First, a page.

With PCI 3.0 becoming effective this year, we’ve spent a lot of time talking about how businesses can prepare now to make sure they’re compliant for their 2015 audit. Yet in all of our discussions, we haven’t talked much about small to medium-sized businesses that fall beneath the $100 million revenue range.

Consider that compliance can be a burden for enterprise brands with staff, budget and resources and it becomes clear why smaller businesses face some unique challenges. Payment card security is about more than passing audits; it’s about being part of a larger risk management and security program that can help defeat the sophisticated cybercriminals who target applications every day. If giants like Target (2013 revenue of $73.3 billion) and Neiman Marcus (2012 revenues of $4.3 billion before being sold in 2013) can suffer breaches, anyone’s at risk.

This is especially true for those businesses that often lack the deep budgets and on-staff security expertise of their larger competitors. These companies need help in understanding both the risk of non-compliance and the PCI standards they must meet.

Compliance for the Non-Enterprise

If your organization handles cardholder and finance data, I don’t have to tell you about your compliance challenges. In addition to improving your security posture, you’d probably like a cost-effective, comprehensive process that helps you avoid the repercussions of a breach or a failed audit. The good news is, you can do it. The trick is starting now and adopting a proactive approach to PCI compliance.

  • Build a culture of compliance. Compliance is no longer an annual task, but a daily business-as-usual part of the workplace. For many of you, that could mean educating your staff, partners and leadership about their roles in payment card security. Take a look at our earlier PCI webinars to find out how you can prepare your organization.
  • Don’t be afraid to outsource. Smaller merchants should consider options that reduce or eliminate the amount of cardholder data with which they work. The right third-party provider can lighten your compliance burden and help you experience smoother, faster audits. Be sure to work with validated providers who successfully pass their own assessments, and get all responsibilities spelled out in contracts. Also consider outsourcing alternatives like payment gateways or processors that offer host capture and tokenization options, which can actually remove cardholder data from your system to P2PE (point to point encryption) for card present (POS) transactions.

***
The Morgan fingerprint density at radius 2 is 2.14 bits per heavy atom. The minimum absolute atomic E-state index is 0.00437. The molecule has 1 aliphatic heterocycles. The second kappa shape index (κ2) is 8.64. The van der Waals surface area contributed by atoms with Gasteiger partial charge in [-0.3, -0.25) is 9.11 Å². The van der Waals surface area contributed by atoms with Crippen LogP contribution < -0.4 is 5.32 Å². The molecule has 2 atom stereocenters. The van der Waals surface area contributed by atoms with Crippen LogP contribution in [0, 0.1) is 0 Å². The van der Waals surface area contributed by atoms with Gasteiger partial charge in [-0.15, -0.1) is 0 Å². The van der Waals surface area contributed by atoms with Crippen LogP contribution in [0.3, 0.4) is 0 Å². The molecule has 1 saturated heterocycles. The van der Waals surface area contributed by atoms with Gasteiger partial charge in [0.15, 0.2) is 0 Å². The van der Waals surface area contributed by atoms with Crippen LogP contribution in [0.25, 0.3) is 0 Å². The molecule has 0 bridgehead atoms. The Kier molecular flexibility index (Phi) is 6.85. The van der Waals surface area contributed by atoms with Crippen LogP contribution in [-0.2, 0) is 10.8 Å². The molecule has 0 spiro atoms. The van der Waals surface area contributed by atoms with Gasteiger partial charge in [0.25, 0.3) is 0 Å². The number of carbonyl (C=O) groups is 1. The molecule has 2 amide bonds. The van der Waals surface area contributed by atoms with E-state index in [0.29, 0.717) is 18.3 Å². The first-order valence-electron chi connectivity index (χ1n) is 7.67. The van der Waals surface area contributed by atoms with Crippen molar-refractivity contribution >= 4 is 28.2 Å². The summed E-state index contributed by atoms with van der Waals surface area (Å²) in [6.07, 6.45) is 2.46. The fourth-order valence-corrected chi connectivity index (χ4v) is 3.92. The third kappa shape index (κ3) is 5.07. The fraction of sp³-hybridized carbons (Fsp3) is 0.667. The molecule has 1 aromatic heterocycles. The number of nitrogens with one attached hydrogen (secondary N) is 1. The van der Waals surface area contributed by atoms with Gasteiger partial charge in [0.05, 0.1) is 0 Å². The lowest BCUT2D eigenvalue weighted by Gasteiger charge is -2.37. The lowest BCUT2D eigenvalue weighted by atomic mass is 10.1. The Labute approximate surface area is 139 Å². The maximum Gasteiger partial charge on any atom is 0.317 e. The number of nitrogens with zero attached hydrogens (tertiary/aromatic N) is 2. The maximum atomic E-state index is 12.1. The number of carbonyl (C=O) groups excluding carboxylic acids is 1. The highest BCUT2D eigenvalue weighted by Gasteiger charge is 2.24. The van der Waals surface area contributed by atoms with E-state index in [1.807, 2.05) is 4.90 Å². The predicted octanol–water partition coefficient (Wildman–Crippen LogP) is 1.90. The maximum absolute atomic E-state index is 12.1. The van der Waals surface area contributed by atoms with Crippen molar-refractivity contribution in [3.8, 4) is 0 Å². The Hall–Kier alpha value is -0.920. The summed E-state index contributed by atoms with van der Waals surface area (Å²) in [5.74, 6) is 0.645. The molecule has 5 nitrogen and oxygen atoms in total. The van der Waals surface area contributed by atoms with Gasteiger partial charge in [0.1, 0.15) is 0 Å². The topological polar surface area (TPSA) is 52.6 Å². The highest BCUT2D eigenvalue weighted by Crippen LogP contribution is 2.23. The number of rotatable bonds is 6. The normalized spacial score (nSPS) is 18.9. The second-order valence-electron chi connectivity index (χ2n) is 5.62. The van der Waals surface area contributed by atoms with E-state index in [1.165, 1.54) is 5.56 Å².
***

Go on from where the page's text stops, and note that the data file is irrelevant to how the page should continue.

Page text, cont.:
• Work through a compliance calendar. The best way to tackle your upcoming operational and technical changes is by following a timeline starting a year before your 2015 audit.

12 months out: Define your cardholder data environment (CDE) and take steps to limit the scope of your CDE. Level 3 and Level 4 merchants aren’t required to have a QSA led audit, and can rather validate their compliance by completing one of the SAQs or self-assessment questionnaires provided by the PCI council. These businesses should consider using an online PCI assessment tool to determine which SAQ they need to complete, then use it to walk through the process.

9 months out: Remember, merchants under that $100 million revenue mark want to stay away from cardholder data. But if you are working with this type of information, you’ll want to do cardholder data searches across your entire environment, and have a pen test done to validate your CDE boundaries.

6 months out: Review your documentation and verify your understanding of 3.0 requirements.

3 months out: Perform a thorough pre-assessment to identify any final needs. You’ll likely find gaps and starting early will give you time to address them in time for your 2015 audits.

And there you have it: your roadmap to 3.0 compliance. Don’t hesitate because you think your lack of resources and staff will hold you back. The truth is, you can get compliant in time for your 2015 audit. And while that will be an important focus for your business this year, remember the bigger picture: your focus on getting ready for PCI DSS 3.0 shouldn’t take the place of putting together a larger security and risk management program. The truth is that compliance does not equal security and that your security program should be built on best practices and an assessment of risk in your organization. If you put the emphasis on security and make compliance a reporting function of that program, you’ll have a better chance of keeping cyber-attacks at bay and passing your 2015 audit.